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Health care process modelling: which method when?

by Gyuchan Thomas Jun, James Ward, Zoe Morris, John Clarkson
International journal for quality in health care : journal of the International Society for Quality in Health Care / ISQua ()
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OBJECTIVE: The role of process modelling has been widely recognized for effective quality improvement. However, application in health care is somewhat limited since the health care community lacks knowledge about a broad range of methods and their applicability to health care. Therefore, the objectives of this paper are to present a summary description of a limited number of distinct modelling methods and evaluate how health care workers perceive them. METHODS: Various process modelling methods from several different disciplines were reviewed and characterized. Case studies in three different health care scenarios were carried out to model those processes and evaluate how health care workers perceive the usability and utility of the process models. RESULTS: Eight distinct modelling methods were identified and characterized by what the modelling elements in each explicitly represents. Flowcharts, which had been most extensively used by the participants, were most favoured in terms of their usability and utility. However, some alternative methods, although having been used by a much smaller number of participants, were considered to be helpful, specifically in understanding certain aspects of complex processes, e.g. communication diagrams for understanding interactions, swim lane activity diagrams for roles and responsibilities and state transition diagrams for a patient-centred perspective. DISCUSSION: We believe that it is important to make the various process modelling methods more easily accessible to health care by providing clear guidelines or computer-based tool support for health care-specific process modelling. These supports can assist health care workers to apply initially unfamiliar, but eventually more effective modelling methods.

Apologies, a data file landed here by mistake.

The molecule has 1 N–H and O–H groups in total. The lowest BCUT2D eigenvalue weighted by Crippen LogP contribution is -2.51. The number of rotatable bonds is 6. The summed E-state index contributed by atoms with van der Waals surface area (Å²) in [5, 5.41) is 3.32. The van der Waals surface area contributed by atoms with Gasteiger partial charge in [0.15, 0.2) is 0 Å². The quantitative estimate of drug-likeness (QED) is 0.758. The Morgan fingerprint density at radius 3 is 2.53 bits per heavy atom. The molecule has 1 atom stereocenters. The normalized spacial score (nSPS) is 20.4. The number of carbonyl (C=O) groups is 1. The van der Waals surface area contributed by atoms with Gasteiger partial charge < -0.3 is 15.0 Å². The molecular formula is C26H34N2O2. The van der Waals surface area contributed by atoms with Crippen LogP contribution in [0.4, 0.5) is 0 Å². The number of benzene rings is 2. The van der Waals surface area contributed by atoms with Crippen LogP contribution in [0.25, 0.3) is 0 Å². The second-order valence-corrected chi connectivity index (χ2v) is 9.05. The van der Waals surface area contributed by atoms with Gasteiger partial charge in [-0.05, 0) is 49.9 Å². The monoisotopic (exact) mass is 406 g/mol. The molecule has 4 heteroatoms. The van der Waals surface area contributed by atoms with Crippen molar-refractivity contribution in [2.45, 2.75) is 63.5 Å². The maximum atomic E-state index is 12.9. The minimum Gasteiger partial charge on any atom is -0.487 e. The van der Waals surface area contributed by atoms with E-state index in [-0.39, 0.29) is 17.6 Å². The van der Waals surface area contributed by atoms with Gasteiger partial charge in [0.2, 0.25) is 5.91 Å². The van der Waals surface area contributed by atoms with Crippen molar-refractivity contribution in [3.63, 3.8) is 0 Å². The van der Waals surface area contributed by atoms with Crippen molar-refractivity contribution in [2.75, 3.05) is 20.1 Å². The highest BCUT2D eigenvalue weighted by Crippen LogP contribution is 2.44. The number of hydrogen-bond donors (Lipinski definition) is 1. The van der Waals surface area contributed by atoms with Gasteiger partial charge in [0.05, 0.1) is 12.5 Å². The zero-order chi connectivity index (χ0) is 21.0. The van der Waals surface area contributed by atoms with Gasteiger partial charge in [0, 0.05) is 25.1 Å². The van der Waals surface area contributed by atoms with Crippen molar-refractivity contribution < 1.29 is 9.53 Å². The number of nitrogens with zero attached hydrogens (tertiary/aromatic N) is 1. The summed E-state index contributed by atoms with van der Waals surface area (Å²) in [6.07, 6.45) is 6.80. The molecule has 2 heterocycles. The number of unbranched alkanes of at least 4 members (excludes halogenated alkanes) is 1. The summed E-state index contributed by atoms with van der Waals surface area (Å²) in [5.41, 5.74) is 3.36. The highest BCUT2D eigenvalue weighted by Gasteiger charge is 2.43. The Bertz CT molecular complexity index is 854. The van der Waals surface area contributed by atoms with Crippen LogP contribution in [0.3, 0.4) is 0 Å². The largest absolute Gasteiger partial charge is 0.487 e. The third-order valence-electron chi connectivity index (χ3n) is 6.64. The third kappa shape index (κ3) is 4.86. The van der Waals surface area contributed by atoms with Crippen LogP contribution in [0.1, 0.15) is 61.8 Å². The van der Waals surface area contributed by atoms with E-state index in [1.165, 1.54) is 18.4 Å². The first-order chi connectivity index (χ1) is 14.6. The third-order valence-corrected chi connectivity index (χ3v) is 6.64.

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Authors on Mendeley

  1. Zoe Morris
    Researcher (at an Academic Institution)

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50 Readers on Mendeley
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26% Medicine and Dentistry
20% Computer Science
14% Business, Management and Accounting
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20% Student > Ph. D. Student
12% Researcher
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2% India
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